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The case of the chewing
BY Christine Bowen
ON October 9, 2017

If you had case of biophilia and did got out this past weekend, you may have noticed how some tree leaves look a little chewed up. Especially the oaks?  That’s the handy work of the Gypsy moth (Lymantria dispar dispar), an invasive species that has been around since the 1860’s.
 
Why is it a problem?The gypsy moth larvae and caterpillars feed on tree leaves. If populations are high, they can quickly defoliate a tree, especially their preferred food source: oak trees. Tt has defoliated over 500,000 ha/yr of trees. Defoliation, although not always harmful it itself, can have many harmful effects.  Defoliated trees have reduced resistance to other harmful biotic and abiotic factors, such as drought.  It can also affect the entire ecosystem by increasing carbon dioxide release and causing changes to succession patterns  nitrogen cycling and watershed characteristics; all of which  affect the local wildlife. They even affect us, as Gypsy Moths cause respiratory health concerns as caterpillars cause have urticating hairs and produce frass that irritate lungs.
 
Why is it so successful? It can use over 300 species as a host and feed on 500 plant species! Furthermore, many materials are capable of spreading egg masses and pupae of the Gypsy Moth; vehicles, campers, outdoor furniture, and even swing sets. This is why it’s so important to follow those rules about not transporting firewood.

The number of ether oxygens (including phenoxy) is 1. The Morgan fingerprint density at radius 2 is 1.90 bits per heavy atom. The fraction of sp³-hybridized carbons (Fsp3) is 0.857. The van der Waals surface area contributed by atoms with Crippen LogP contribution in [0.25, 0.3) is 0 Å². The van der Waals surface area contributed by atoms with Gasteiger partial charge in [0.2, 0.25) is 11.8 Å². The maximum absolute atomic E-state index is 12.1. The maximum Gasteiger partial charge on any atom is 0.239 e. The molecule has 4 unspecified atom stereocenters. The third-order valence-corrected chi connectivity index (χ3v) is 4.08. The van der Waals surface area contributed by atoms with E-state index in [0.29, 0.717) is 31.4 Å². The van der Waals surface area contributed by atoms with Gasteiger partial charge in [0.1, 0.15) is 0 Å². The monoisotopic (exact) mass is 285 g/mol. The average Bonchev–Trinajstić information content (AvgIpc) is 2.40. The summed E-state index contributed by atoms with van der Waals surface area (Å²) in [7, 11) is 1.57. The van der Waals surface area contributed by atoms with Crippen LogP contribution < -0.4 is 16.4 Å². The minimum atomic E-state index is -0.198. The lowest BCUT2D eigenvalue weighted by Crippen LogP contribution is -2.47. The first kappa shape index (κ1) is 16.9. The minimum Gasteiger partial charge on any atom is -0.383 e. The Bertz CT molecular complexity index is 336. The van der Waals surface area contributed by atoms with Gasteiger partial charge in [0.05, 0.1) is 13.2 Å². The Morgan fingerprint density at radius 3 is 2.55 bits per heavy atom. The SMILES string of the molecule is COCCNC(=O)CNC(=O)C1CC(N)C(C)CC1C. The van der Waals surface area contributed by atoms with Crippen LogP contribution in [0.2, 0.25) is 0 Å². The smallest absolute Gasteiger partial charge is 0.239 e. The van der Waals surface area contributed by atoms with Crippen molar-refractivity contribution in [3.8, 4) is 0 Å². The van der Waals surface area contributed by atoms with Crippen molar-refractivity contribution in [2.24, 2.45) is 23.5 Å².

1.Clark, K. L., N. Skowronski, and J. Hom. (2009). Invasive insects impact forest carbon dynamics. Global Change Biology, 16(1), 88-101.
 
2.Davidson, C. B., K.W. Gottschalk, and J.E. Johnson. (1999). Tree mortality following defoliation by the European gypsy moth (Lymantria dispar L.) in the United States: a review. Forest Science, 45(1), 74-84.
 
3.Doane, C. C., and M.L.  McManus. (Eds.). (1981). The gypsy moth: research toward integrated pest management (No. 1584). US Department of Agriculture.
 
4.Dodds, K. J., and D. A. Orwig. (2011). An invasive urban forest pest invades natural environments—Asian longhorned beetle in northeastern US hardwood forests. Canadian Journal of Forest Research, 41(9), 1729-1742.
 
5.Frost, C. J., and M.D. Hunter. (2004). Insect canopy herbivory and frass deposition affect soil nutrient dynamics and export in oak mesocosms.Ecology, 85(12), 3335-3347.
 
6.Foss, L. K., and  L.K. Rieske. (2003). Species‐specific differences in oak foliage affect preference and performance of gypsy moth caterpillars. Entomologia Experimentalis et Applicata, 108(2), 87-93.
 
7.Grosholz, E. D. (1996). Contrasting rates of spread for introduced species in terrestrial and marine systems. Ecology, 77(6), 1680-1686.
 
8.Lippitt, C. D., J. Rogan, J. Toledano, F. Sangermano, J.R. Eastman, V. Mastro, and A. Sawyer. (2008). Incorporating anthropogenic variables into a species distribution model to map gypsy moth risk. ecological modelling,210(3), 339-350.
 
9.McManus, M., and G. Csóka. (2007). History and impact of gypsy moth in North America and comparison to the recent outbreaks in Europe. Acta Silvatica et Lignaria Hungarica, 3, 47-64.
Author Bio - Christine Bowen
Nature lover and protector. 
Nature lover and protector. 

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